Notre Dame Cathedral’s New Interior Design Unveiled| National Catholic Register

The minimalist and modern style of the new liturgical furnishings aims for a ‘noble simplicity,’ but has drawn criticism from art experts and Catholic observers.

The Archdiocese of Paris has unveiled plans for the new interior of Notre Dame de Paris Cathedral, which was heavily damaged by fire in 2019.

While the cathedral is set to reopen Dec. 8, 2024, as initially announced, the Archbishop of Paris, Laurent Ulrich, has revealed the names of the two candidates chosen to create the new liturgical furnishings — including the altar, tabernacle, cathedra, ambo and baptistery, as well as the chairs for the faithful.

This decision, made public on June 23, followed two consultation phases launched last October and January, at the end of which five artists’ projects (out of 69 submissions) were selected by the archdiocese’s artistic committee.

The Archbishop of Paris had called on candidates to strive for “noble simplicity” in their artistic expression, asking that “the works presented be respectful of the place, its history, its strong symbolism constituted by the mission it has fulfilled over the centuries” — but also, that they respect “the spirit of the Catholic liturgy, according to the meanings and norms established following the Second Vatican Council.”

Sculptor and designer Guillaume Bardet, already known for his installation on the theme of the Last Supper at the Dominican convent of Sainte-Marie-de-La-Tourette (designed by modernist architect Le Corbusier) in 2017, was commissioned to create the five main elements of the liturgical furnishings, which will be made of dark bronze.

Search for Coherence 

This choice of material contrasts with the rest of the monument, all stone and stained glass, but for Archbishop Ulrich, the chosen project is part of a “coherent” whole, where the pieces “fit well together,” as he wrote in his introduction to the presentation press release. Indeed, the prelate was keen to create a unified whole, as the liturgical pieces destroyed or damaged in the fire of 2019 were designed by different artists in different styles.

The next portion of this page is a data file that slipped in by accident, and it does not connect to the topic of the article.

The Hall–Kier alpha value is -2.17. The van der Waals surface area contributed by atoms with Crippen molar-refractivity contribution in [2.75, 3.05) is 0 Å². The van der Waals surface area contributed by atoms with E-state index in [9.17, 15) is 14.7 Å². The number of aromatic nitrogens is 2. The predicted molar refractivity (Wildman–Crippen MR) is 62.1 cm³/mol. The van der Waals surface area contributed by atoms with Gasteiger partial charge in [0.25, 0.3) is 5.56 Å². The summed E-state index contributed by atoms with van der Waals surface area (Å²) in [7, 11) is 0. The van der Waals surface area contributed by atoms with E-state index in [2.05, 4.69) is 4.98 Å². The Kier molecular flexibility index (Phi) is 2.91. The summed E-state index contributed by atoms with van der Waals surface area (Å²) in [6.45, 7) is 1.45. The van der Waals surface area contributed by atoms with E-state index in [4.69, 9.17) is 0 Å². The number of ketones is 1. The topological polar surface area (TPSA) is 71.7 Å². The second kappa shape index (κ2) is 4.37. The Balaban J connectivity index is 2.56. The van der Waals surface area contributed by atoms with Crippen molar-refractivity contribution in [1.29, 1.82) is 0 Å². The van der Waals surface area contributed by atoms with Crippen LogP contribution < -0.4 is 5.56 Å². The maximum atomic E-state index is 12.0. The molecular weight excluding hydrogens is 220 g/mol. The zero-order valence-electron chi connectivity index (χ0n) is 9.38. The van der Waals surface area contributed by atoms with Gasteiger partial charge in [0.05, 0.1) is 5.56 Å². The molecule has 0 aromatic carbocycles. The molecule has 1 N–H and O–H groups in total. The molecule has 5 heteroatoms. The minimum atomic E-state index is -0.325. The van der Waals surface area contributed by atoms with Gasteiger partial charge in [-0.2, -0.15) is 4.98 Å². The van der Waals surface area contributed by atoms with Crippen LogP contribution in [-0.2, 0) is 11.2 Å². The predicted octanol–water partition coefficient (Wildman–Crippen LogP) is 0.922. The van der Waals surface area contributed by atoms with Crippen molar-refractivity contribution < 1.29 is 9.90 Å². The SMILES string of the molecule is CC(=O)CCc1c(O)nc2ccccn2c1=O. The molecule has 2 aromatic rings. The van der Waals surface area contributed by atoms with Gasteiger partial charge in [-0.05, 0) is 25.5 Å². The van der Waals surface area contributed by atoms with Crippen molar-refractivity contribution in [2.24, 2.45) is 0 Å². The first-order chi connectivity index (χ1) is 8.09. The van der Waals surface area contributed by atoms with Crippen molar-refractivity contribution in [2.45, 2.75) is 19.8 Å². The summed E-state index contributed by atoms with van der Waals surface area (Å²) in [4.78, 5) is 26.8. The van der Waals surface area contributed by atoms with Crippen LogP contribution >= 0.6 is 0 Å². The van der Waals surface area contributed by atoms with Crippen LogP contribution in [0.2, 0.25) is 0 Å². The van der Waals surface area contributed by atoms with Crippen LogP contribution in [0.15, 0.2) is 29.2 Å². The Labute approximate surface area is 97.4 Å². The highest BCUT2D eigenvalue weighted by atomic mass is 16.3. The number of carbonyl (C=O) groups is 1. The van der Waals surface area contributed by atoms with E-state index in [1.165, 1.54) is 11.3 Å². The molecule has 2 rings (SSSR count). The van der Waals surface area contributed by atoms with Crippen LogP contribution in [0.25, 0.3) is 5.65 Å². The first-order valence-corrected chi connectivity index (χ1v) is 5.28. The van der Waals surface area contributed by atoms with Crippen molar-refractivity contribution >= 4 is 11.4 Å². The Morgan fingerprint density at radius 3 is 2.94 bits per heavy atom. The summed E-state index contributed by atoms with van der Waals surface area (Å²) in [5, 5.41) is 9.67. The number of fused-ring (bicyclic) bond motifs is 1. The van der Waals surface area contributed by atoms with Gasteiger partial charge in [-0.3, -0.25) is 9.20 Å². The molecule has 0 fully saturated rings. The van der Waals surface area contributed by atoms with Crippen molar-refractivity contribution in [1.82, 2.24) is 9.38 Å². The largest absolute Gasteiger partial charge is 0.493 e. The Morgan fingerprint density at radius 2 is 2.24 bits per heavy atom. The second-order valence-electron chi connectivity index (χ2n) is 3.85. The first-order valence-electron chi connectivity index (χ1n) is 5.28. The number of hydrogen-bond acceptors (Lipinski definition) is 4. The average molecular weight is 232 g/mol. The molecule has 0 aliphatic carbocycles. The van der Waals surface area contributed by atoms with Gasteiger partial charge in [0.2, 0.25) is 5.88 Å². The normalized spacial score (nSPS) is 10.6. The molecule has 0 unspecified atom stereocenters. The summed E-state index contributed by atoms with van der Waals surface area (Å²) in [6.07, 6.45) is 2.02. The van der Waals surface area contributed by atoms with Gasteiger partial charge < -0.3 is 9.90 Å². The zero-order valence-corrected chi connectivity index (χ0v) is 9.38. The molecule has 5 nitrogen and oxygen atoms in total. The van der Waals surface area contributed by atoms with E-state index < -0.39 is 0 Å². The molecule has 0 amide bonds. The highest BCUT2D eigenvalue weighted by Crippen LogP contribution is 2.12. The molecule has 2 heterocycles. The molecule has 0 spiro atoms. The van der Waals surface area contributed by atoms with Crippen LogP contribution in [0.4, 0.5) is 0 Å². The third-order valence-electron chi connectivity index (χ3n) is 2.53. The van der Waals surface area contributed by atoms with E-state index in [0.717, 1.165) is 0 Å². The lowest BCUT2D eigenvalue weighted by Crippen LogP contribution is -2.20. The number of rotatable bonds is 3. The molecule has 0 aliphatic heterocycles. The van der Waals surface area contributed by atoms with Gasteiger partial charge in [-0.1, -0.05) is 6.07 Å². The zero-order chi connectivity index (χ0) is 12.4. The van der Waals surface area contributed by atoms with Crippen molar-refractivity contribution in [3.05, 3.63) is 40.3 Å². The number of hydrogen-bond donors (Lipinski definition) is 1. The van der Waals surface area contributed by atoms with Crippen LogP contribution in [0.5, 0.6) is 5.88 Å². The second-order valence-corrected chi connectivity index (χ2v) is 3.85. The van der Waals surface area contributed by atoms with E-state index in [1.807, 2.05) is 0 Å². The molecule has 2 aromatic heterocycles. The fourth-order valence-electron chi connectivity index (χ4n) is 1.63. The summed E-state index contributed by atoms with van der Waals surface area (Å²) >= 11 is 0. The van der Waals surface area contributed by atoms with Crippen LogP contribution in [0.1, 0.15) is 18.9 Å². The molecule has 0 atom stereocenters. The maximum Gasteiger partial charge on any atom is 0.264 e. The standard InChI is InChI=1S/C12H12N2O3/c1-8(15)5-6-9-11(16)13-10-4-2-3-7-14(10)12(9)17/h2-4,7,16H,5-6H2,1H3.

The archdiocese has also indicated that one of the highlights of the new project is the decision to place the baptistery at the entrance to the cathedral, near the portal of the Last Judgement, to “open the door to the mystery of Christ.” The main altar, with its flared, curved geometric shape, will be placed at the crossroads of the nave and transepts “like a stone taken from the earth for sacrifice, preparing itself as a fraternal table for the Lord’s Supper.”

The design of the chairs for the faithful, 1,500 in all, was entrusted to Ionna Vautrin. Made from solid oak, with an openwork backrest, they were designed to hook together.

The artist Sylvain Dubuisson, who will create the new reliquary housing the Crown of Thorns, had already been chosen by the archbishop without a prior call for tenders. The large size of the reliquary is motivated by the desire to make it more visible and allow the faithful to place their hands on it, as specified by the cathedral’s rector, Monsignor Olivier Ribadeau Dumas.

The total cost of the new facilities, financed by the Fondation Notre-Dame, has been estimated at 6 million euros.

 

Too Much Abstraction? 

These plans replace a first project leaked to the press in 2021, which was eventually abandoned in the face of controversy over its very contemporary styling.

However, the new version has yet to win the unanimous approval of experts and faithful Catholics. While some of the press see it as a rather audacious and unifying project, Catholic commentators have often voiced disparaging criticism of the style of the new furnishings, seeing it either as “a 70s Ikea design, unworthy of the cathedral’s builders,” a reference to the “Adams Family,” or the “embodiment of the decadence of the Church of France.”

In an opinion piece published in the weekly Famille chrétienne, art historian Pierre Téqui expressed his dismay at the “omnipresence of abstraction” in the works of today’s Church, which “never ceases to raise questions among Catholics, who are taught the Incarnation.”

“By always relegating the artistic dimension to the background, we sink into functionalism. Is the Church afraid of artists?” he wondered.

The project models are still awaiting final approval from the French National Commission for Architecture and Heritage, which is expected to issue its verdict July 13.


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